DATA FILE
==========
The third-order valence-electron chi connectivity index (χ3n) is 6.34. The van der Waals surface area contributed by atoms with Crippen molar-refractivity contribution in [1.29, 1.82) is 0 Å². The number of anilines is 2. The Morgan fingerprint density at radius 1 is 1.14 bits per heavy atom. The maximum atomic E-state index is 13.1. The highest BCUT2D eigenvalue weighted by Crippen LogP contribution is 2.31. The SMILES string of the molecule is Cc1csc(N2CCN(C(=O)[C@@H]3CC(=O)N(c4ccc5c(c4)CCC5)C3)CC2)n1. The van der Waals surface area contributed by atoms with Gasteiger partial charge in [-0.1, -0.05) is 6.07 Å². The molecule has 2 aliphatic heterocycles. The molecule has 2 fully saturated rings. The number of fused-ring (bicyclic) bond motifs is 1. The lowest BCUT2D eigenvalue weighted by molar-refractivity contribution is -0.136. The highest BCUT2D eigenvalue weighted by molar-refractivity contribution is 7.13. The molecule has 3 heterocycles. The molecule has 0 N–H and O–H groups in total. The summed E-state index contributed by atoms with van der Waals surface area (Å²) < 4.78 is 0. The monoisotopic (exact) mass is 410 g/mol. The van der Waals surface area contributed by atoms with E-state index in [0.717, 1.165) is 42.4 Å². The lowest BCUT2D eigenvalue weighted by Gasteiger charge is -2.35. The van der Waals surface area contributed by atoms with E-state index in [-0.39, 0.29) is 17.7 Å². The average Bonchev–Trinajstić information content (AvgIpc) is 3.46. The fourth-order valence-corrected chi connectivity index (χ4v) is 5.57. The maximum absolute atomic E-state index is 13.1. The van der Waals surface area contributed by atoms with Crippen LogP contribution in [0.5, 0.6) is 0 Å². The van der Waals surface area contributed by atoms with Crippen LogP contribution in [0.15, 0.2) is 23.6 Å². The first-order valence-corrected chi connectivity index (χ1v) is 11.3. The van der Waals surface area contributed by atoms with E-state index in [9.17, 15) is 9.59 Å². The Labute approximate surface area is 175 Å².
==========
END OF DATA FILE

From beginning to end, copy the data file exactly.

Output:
The third-order valence-electron chi connectivity index (χ3n) is 6.34. The van der Waals surface area contributed by atoms with Crippen molar-refractivity contribution in [1.29, 1.82) is 0 Å². The number of anilines is 2. The Morgan fingerprint density at radius 1 is 1.14 bits per heavy atom. The maximum atomic E-state index is 13.1. The highest BCUT2D eigenvalue weighted by Crippen LogP contribution is 2.31. The SMILES string of the molecule is Cc1csc(N2CCN(C(=O)[C@@H]3CC(=O)N(c4ccc5c(c4)CCC5)C3)CC2)n1. The van der Waals surface area contributed by atoms with Gasteiger partial charge in [-0.1, -0.05) is 6.07 Å². The molecule has 2 aliphatic heterocycles. The molecule has 2 fully saturated rings. The number of fused-ring (bicyclic) bond motifs is 1. The lowest BCUT2D eigenvalue weighted by molar-refractivity contribution is -0.136. The highest BCUT2D eigenvalue weighted by molar-refractivity contribution is 7.13. The molecule has 3 heterocycles. The molecule has 0 N–H and O–H groups in total. The summed E-state index contributed by atoms with van der Waals surface area (Å²) < 4.78 is 0. The monoisotopic (exact) mass is 410 g/mol. The van der Waals surface area contributed by atoms with E-state index in [0.717, 1.165) is 42.4 Å². The lowest BCUT2D eigenvalue weighted by Gasteiger charge is -2.35. The van der Waals surface area contributed by atoms with E-state index in [-0.39, 0.29) is 17.7 Å². The average Bonchev–Trinajstić information content (AvgIpc) is 3.46. The fourth-order valence-corrected chi connectivity index (χ4v) is 5.57. The maximum absolute atomic E-state index is 13.1. The van der Waals surface area contributed by atoms with Crippen LogP contribution in [0.5, 0.6) is 0 Å². The van der Waals surface area contributed by atoms with Crippen LogP contribution in [0.15, 0.2) is 23.6 Å². The first-order valence-corrected chi connectivity index (χ1v) is 11.3. The van der Waals surface area contributed by atoms with E-state index in [9.17, 15) is 9.59 Å². The Labute approximate surface area is 175 Å².